It is generally best to resist the temptation to chain together too many contests in one location. The tolerance of your Players may vary, but the Players will feel a greater sense of satisfaction if the contests are broken into separate locations. Rather than multiple engineering and science contests all on the bridge of a crashing starship, the story may flow better if these contests are broken up. Move each challenge to a new location, and the story builds as the Heroes work systematically through the stricken starship.

 

 

In Parallel

An encounter with more than one contest becomes more complex for the group when these challenges run parallel. Now the GM is juggling her attention between two, or more, contests running at the same time. This combination makes for a dramatic scene, with the warriors holding off the horde of skeletons, while the mage puzzles out the arcane lock.

 

Parallel contests bring the same challenges for the GM as a split party. While the Heroes remain in the same physical location, their focus and actions are running independently. Such a scene requires rapid cutting back-and-forth between the two contests. Run the table as you would for group combat, but switch mechanics and narrative style according to the active Player’s contest.

 

Also be aware how the story is tightly woven between the two contests. A resolution of either contest could have severe consequences on the other one. Stray weapons or spells could bridge the gap between the two contests. Here is another dramatic scene to use sparingly as a change of pace in the session.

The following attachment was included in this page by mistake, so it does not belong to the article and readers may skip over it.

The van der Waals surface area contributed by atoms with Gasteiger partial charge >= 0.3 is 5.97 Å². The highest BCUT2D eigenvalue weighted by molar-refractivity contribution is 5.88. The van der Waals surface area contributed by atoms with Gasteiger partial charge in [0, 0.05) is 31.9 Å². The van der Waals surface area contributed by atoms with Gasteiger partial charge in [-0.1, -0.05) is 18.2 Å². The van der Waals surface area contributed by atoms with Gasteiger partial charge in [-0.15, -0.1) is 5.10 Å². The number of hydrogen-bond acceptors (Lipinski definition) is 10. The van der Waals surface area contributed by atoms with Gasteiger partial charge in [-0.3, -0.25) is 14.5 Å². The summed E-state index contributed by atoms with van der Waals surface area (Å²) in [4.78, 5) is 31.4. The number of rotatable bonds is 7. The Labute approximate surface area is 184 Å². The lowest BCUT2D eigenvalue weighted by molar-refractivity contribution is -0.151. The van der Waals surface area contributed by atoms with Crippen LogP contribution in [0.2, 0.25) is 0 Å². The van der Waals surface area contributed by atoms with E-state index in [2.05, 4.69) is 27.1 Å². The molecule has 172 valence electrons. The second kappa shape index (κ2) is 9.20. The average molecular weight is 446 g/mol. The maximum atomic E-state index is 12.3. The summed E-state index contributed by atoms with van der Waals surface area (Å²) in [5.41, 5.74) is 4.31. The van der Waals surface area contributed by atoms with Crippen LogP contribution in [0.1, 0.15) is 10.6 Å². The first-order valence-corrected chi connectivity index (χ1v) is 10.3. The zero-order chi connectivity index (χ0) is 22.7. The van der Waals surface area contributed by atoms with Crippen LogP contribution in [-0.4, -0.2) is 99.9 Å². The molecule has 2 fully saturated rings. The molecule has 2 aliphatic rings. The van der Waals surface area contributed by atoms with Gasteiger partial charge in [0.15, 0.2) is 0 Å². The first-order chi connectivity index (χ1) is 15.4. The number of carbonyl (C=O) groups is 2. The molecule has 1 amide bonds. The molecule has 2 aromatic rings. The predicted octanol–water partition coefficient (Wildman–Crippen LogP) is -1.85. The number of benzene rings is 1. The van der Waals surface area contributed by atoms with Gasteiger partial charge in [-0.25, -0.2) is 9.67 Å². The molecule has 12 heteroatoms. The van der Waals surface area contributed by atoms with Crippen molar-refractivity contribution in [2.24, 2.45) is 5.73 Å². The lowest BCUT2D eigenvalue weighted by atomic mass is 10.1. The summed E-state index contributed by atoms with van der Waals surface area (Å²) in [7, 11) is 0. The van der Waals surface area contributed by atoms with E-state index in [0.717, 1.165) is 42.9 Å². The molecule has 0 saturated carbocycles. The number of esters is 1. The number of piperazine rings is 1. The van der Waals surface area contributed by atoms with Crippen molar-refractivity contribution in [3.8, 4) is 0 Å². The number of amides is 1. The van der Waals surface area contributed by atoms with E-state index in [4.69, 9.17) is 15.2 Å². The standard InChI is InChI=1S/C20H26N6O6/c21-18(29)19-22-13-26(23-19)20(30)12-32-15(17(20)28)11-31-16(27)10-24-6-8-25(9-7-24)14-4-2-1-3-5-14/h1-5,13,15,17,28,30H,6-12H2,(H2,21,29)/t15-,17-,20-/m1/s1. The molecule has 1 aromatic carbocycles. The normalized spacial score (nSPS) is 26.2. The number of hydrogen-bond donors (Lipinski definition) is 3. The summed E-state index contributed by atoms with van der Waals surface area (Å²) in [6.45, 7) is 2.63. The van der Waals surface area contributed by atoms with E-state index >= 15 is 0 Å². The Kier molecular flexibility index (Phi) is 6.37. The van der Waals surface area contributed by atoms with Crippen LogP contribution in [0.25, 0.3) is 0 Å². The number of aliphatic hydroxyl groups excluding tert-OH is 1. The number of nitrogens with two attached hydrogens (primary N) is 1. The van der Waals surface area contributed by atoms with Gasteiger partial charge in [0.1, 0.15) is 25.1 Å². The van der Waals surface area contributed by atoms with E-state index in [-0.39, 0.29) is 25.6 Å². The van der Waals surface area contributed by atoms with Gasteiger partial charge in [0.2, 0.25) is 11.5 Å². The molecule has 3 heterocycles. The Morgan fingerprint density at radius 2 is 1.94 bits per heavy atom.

Asymmetric

This last category is an extreme version of a parallel contest. No longer are there two groups conducting their own, independent contest. In an asymmetrical contest, the two parties in the same contest are engaging in very different tasks.

 

For example, the skeleton is trying to slash the mage with its sword, while the mage is desperately trying to open the sealed door. Neither contestant is actively trying to stop the other. Yet, the actions of the skeleton could have a direct impact on the mage. Another classic example would be fleeing from combat, while the opponent wants to keep fighting.

 

Individual rules may deal with this in different ways. Regardless, the GM needs to juggle the competing goals and keep the story moving along. I always keep my focus on the story, aided by the narrative HeroQuest rules.

 

 

Conclusion

This is my third essay exploring the various ways contests can appear in an encounter. Next week, I finally present advice about running contests as an improv GM. Contests are such a crucial part of an RPG session, and thus play a central role in every encounter. Whether they run in sequence or in parallel, a good contest will make for a memorable scene.

 

In the meantime, how do you run multiple contests in an encounter? Do you prefer running contests in sequence or in parallel? How would you run an asymmetrical contest in your game? Do your chosen rules even accommodate asymmetrical contests? Share your thoughts with your fellow GMs in the comments below.

Happy Gaming

Phil